The Manchester Arena is the biggest and busiest indoor arena in Europe. So, if any of your favorite artists or bands are doing a tour of Britain, you can be sure they won’t miss it.

One of the biggest clubs in English football, Manchester City, has its home stadium in the city. If you can, you have to catch a live match. The experience is second to none.

There are also many museums and galleries in the city for those who fancy history and the arts.

·        Public Transport

Manchester City has a variety of public transport systems that work efficiently. A network of buses, trams, and trains connects different parts of the city. These will prove very useful as you will see in a bit.

Now, we grind to a screeching halt as we hit the first issue with living in Manchester.

Cons of living in Manchester

·        The Traffic

While this didn’t characterize the year 2020, traffic in Manchester city had been rising steadily between 2010 and 2019, according to the UK Department for Transport.

Manchester Evening News (M.E.N) looked at data released by the Department and found that on average, traffic in Manchester will have you driving at about 15 mph (A cyclist could go 15mph). Traffic here is better than in London, but it’s worse than anywhere else in the UK.

Something you’re going to want to think about if you’re used to driving.

·        The Weather

Just like most places in the UK, Manchester isn’t known for having great weather. It isn’t the worst city when it comes to rain (it’s the 8th according to M.E.N). However, many locals complain about the cloudy skies and the constant feeling that it’s going to rain.

·        The Students

This is a very subjective feature of the city. Over 100,000 students are living in Manchester; that’s about a fifth of its population. If you’re a student this will be a major plus as you’ll feel right at home.

But if you aren’t fond of living around many young people with very few inhibitions, it’s one thing to watch out for. Take note that there are parts of the city with much more students than others.

Cost of living in Manchester.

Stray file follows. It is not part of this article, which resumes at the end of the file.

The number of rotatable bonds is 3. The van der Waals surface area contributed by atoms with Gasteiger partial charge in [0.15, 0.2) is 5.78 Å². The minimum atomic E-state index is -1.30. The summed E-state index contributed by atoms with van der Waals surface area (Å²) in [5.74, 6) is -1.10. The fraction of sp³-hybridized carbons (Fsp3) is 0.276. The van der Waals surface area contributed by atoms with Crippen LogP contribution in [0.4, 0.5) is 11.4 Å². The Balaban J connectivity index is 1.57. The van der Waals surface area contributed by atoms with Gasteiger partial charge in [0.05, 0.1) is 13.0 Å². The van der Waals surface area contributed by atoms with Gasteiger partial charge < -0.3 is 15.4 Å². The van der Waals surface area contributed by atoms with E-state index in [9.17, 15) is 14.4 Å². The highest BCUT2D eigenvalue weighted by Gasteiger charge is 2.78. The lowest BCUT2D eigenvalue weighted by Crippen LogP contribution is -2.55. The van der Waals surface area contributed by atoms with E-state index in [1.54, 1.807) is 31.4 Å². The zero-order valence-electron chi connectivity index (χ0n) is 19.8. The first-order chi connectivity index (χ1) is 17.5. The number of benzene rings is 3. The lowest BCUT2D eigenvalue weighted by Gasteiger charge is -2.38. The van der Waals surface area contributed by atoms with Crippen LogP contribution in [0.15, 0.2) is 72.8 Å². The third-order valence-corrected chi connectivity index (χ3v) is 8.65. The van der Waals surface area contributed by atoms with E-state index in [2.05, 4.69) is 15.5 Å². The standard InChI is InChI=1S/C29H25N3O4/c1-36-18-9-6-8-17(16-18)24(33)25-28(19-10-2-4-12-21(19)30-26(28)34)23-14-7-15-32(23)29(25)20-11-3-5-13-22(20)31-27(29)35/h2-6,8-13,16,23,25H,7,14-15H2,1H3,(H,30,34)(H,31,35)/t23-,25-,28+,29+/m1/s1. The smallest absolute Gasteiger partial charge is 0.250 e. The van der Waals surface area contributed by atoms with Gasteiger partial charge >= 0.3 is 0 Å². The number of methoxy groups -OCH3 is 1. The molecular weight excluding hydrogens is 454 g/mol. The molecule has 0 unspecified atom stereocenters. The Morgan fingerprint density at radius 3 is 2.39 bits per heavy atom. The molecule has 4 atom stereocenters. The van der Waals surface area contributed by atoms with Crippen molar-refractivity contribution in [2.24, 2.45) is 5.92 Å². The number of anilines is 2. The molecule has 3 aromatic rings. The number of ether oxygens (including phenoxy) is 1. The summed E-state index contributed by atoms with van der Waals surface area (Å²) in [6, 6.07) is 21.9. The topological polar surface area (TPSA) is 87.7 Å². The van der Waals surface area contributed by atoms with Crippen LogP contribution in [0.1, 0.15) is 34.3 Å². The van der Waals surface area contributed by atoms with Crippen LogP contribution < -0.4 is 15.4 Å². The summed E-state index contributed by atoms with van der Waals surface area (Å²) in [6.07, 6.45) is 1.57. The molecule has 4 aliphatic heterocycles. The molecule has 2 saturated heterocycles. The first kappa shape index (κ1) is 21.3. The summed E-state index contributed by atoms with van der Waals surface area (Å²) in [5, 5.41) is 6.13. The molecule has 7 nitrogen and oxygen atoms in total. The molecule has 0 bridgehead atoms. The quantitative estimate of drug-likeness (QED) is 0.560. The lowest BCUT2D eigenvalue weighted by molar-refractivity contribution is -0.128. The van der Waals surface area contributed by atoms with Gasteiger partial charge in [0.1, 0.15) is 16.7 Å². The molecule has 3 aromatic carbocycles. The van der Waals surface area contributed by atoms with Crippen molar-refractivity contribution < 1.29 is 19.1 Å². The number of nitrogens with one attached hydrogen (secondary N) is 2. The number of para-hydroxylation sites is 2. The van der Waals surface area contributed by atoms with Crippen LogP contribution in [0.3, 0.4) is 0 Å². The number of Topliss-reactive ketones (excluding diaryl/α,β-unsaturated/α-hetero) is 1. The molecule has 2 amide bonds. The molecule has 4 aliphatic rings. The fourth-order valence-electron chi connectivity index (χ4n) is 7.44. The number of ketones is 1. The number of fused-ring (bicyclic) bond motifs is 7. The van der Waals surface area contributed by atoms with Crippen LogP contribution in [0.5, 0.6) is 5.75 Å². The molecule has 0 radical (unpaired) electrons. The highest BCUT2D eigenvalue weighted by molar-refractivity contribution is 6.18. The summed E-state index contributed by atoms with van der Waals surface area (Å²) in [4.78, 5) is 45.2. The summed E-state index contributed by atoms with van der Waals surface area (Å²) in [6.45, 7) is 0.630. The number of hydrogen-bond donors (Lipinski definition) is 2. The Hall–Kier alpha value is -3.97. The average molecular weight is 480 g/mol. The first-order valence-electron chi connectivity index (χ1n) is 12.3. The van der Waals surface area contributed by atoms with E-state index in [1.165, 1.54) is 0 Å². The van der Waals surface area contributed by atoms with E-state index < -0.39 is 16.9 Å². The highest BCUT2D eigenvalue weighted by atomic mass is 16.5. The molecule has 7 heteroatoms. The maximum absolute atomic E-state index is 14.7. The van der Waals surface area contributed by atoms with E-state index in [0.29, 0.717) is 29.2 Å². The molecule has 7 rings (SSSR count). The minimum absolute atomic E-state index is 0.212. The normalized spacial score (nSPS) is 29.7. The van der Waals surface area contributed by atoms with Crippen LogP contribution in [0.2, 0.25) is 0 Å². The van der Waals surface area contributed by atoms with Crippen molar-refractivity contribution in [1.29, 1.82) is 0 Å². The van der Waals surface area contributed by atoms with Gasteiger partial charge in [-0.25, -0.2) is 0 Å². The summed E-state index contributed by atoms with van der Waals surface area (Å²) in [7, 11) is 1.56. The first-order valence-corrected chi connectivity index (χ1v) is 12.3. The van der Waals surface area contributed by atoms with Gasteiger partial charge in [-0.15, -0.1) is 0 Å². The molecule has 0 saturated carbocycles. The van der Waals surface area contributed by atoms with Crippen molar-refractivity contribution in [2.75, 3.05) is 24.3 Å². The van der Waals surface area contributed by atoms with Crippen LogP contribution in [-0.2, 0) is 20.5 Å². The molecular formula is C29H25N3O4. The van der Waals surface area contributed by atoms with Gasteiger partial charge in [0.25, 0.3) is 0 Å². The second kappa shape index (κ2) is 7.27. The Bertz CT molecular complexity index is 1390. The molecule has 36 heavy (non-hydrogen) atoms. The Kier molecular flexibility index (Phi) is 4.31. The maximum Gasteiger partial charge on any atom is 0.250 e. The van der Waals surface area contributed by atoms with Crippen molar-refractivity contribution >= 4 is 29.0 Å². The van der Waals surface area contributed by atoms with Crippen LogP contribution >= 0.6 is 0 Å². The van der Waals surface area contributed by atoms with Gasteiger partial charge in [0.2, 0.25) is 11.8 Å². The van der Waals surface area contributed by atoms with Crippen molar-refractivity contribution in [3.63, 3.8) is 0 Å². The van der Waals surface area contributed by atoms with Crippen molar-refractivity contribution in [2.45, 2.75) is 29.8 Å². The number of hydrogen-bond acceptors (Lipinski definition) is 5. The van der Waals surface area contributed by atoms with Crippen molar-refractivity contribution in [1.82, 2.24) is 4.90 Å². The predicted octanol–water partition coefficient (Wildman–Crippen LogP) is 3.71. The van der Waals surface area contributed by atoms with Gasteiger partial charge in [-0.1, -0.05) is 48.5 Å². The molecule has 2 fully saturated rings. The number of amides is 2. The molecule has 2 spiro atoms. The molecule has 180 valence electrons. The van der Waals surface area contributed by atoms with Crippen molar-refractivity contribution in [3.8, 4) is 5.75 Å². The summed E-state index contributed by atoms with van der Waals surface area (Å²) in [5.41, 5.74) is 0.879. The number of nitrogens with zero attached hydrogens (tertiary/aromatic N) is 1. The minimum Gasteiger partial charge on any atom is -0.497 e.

Rent

People living in Manchester spend anywhere from below $1000 to over $2000 on rent. According to Numbeo, a one-bedroom apartment outside the city center could cost as low as $780 while a 3-bedroom apartment in the city center could go for almost $2050.

Transportation

For those who drive, gasoline costs about $1.69 per liter. However, there are many public transport alternatives. Your monthly pass to use the local tram system costs about $140 while a one-way ticket is about $7. You could also go by bus or train.

Transport for Greater Manchester has all the information you’ll need along with the most up-to-date prices.

Taxi rates may vary according to location and preference.

Food

A person living in Manchester spends, on average, about the same amount monthly on food as other cities in the UK. A budget of between $150 and $200 a month on groceries would be sufficient for the average person.

Numbeo has a list of the most common items you’d need.

Utilities

Your basic utilities, electricity, heating, and the likes will cost a total of about $230 a month and an internet connection would cost about $50 per month.

How Much would you Need to Live in Manchester?

In total you would need about $2000, including rent, to live alone in Manchester. A family of four would need about $5500. This total will be slightly different depending on where in Manchester you decide to stay.

Your habits and lifestyle also greatly vary.

Destinations to visit while in Manchester

·        The Science and Industry Museum

A look back at the history of the first major industrial city of the world. Some of the displays to look out for are the Power Wall and the Air and Space gallery.

·        The National Football Museum

Where else would it be? Home to many memorabilia, displays, and activities that highlight the history of the country’s favorite sport.

·        Etihad Stadium

Home of Manchester City. This stadium was first known as the City of Manchester Stadium. Even if you don’t go to see a match, a visit to the majestic facility will leave you with a greater appreciation of Manchester City; the city, and the club.

Conclusion

There are so many activities waiting for you in Manchester. If you living in Manchester is your thing, then make the move.